So what’s the total return for a Vancouver house?

Total return is a way of objectively comparing returns on different assets. The concept is simple – you buy an asset for $X, use all income when received to buy more at the current market price, sell it all for $Y, and your total return is Y/X. Annualized % is (Y/X)^(1/n)-1 where n is the number of years.

For example, you buy a 5 year compounding GIC at 3%, after 5 years it’s worth 1.03^5 = 1.16. Total return is 1.16 or 3% annualized (note not 16%/5).

When you have an asset with varying yield or price it gets more complicated. For stocks people like S&P calculate the total return for us. But for houses you have to do it yourself. What I decided to do is calculate the total return for a benchmark Vancouver house from 1985Q4 to 2010Q4, a 25 year period which saw the biggest price increase ever in Vancouver (or in most other places for that matter). Reinvestment of income is conceptually a bit of a problem as you can’t buy a “slice” of a house but that’s the way I’ll compute it because total return always does it that way.

My assumptions:
– quarterly prices as per UBC/Sauder. start 1985Q4: 160,100; end 2010Q4: 772,600
– starting rent $1500/month
– starting taxes $1800/year
– starting maintenance/insurance $1800/year
– rent, taxes, maint/insurance rise with CPI which increased by 86% over the period

And at the end you have 2.29 “houses” which you sell for a total of $1,769,254. Total return is 11.04 over 25 years which is 10.1% annually.

And what did the TSX 60 return over the same period? 9.5% annually.

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people observer
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people observer

you need to incorporate leverage into your calculation – housing is generally leveraged, people generally do not invest on margin

people observer
Guest
people observer

leveraged total return v unleveraged total return – it matters when you discuss investing in assets.

jesse
Member

It may be hard to grasp but financing reduces total return. Crazy talk.

Anonymous
Guest
Anonymous

@patriotz: Then calculate net return. Total return seems to the issue among a great number of people when discussing RE. They tend to forget all other input costs to achieve that return.

Troll
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Troll

Good post.

Anonymous
Guest
Anonymous

As a straight comparison just on returns, those numbers are valid. But add financing costs, property taxes, and maintenance and it likely becomes a different story.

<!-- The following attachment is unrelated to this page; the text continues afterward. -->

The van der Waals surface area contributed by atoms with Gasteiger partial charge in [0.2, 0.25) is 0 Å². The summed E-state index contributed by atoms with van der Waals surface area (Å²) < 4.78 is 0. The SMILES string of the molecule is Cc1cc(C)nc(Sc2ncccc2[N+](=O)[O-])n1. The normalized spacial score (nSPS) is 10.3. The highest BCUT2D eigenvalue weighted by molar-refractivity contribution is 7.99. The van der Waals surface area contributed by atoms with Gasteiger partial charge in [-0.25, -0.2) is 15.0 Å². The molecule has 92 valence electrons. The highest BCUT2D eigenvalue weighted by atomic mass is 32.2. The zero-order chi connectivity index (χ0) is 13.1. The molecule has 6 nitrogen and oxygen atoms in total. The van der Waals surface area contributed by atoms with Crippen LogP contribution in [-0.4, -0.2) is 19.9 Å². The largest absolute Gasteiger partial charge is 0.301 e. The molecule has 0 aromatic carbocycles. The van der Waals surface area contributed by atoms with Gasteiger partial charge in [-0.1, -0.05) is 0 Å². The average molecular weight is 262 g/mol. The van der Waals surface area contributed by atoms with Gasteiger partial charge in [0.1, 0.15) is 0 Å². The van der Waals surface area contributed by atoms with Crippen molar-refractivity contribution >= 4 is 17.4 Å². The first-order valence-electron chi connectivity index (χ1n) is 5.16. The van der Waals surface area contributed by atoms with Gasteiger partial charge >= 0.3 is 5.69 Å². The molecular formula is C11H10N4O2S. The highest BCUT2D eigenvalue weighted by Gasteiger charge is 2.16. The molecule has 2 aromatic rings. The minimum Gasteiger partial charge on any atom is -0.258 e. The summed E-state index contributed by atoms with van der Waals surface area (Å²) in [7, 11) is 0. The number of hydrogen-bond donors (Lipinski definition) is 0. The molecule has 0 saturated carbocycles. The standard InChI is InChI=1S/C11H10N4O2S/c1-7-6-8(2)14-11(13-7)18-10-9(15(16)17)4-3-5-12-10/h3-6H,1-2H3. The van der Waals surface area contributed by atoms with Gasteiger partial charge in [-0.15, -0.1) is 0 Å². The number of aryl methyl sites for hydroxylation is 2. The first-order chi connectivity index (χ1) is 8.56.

Leverage is only valid if you buy and sell quickly, effectively having the bank pay for your costs. Over the 25yr period from 1986 you would likely have your mortgage paid off (unless you re-leveraged to purchase other properties)

Thus it is likely if we treated it as a house, 20% down, financed over 25years that after all the taxes and maintenance costs that you probable ended up with closer to 4% annualized return and the banks thank you for your prompt payments.

jesse
Member
Kenney: Provincial Nominee Program beefed up Provinces and territories are on track this year to welcome a record number of immigrants selected under their own nominee programs. In a speech to the Vancouver Board of Trade, Jason Kenney, Minister of Citizenship, Immigration and Multiculturalism, discussed the rapid growth in provincial nominee programs in recent years. “Our government recognizes the importance of nominee programs in spreading out the benefits of immigration around the country,” said Minister Kenney. “That is why we plan to admit about 40,000 immigrants in the provincial nominee category in 2011, five times more than the 8,000 welcomed in 2005. The previous high was 36,428 provincial nominees in 2010.” Important because, as it turns out at least to date that BC tends to draw from a highly diverse pool of immigrant sources to the provincial nominee program, unlike… Read more »
people observer
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people observer

you also need to factor in taxable investments – those cap gains on real estate were tax-free. In contrast, the interest income are taxed heavily, as are the cap gains and dividends (albeit there is a div tax credit). There is an option to tax defer it through RSPs, but no TFSA